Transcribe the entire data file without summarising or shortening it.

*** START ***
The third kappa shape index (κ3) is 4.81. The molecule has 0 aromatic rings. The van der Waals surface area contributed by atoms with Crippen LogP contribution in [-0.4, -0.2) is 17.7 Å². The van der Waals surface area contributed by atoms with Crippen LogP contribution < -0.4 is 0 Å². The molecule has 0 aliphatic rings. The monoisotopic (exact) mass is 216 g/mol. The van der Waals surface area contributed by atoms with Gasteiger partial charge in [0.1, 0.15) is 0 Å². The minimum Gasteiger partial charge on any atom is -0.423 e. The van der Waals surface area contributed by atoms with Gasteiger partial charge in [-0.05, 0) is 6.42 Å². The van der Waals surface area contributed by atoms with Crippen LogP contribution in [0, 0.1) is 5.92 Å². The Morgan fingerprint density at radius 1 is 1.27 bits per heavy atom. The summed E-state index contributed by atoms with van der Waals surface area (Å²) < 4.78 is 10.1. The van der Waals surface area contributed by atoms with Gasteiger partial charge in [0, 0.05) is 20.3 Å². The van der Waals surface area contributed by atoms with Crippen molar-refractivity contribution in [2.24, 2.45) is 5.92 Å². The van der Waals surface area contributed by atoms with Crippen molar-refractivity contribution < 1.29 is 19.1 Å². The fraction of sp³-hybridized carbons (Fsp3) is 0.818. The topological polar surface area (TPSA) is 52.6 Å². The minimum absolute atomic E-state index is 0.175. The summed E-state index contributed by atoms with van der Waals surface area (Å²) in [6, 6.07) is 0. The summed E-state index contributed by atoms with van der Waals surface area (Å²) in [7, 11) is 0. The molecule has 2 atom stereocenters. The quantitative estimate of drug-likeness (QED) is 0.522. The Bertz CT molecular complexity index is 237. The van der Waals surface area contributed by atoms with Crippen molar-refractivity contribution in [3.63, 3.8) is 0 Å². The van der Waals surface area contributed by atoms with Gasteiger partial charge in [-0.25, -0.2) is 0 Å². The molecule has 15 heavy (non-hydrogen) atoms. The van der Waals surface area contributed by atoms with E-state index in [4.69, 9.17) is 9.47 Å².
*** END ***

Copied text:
The third kappa shape index (κ3) is 4.81. The molecule has 0 aromatic rings. The van der Waals surface area contributed by atoms with Crippen LogP contribution in [-0.4, -0.2) is 17.7 Å². The van der Waals surface area contributed by atoms with Crippen LogP contribution < -0.4 is 0 Å². The molecule has 0 aliphatic rings. The monoisotopic (exact) mass is 216 g/mol. The van der Waals surface area contributed by atoms with Gasteiger partial charge in [0.1, 0.15) is 0 Å². The minimum Gasteiger partial charge on any atom is -0.423 e. The van der Waals surface area contributed by atoms with Gasteiger partial charge in [-0.05, 0) is 6.42 Å². The van der Waals surface area contributed by atoms with Crippen LogP contribution in [0, 0.1) is 5.92 Å². The Morgan fingerprint density at radius 1 is 1.27 bits per heavy atom. The summed E-state index contributed by atoms with van der Waals surface area (Å²) < 4.78 is 10.1. The van der Waals surface area contributed by atoms with Gasteiger partial charge in [0, 0.05) is 20.3 Å². The van der Waals surface area contributed by atoms with Crippen molar-refractivity contribution in [2.24, 2.45) is 5.92 Å². The van der Waals surface area contributed by atoms with Crippen molar-refractivity contribution < 1.29 is 19.1 Å². The fraction of sp³-hybridized carbons (Fsp3) is 0.818. The topological polar surface area (TPSA) is 52.6 Å². The minimum absolute atomic E-state index is 0.175. The summed E-state index contributed by atoms with van der Waals surface area (Å²) in [6, 6.07) is 0. The summed E-state index contributed by atoms with van der Waals surface area (Å²) in [7, 11) is 0. The molecule has 2 atom stereocenters. The quantitative estimate of drug-likeness (QED) is 0.522. The Bertz CT molecular complexity index is 237. The van der Waals surface area contributed by atoms with Crippen molar-refractivity contribution in [3.63, 3.8) is 0 Å². The van der Waals surface area contributed by atoms with Gasteiger partial charge in [-0.25, -0.2) is 0 Å². The molecule has 15 heavy (non-hydrogen) atoms. The van der Waals surface area contributed by atoms with E-state index in [4.69, 9.17) is 9.47 Å².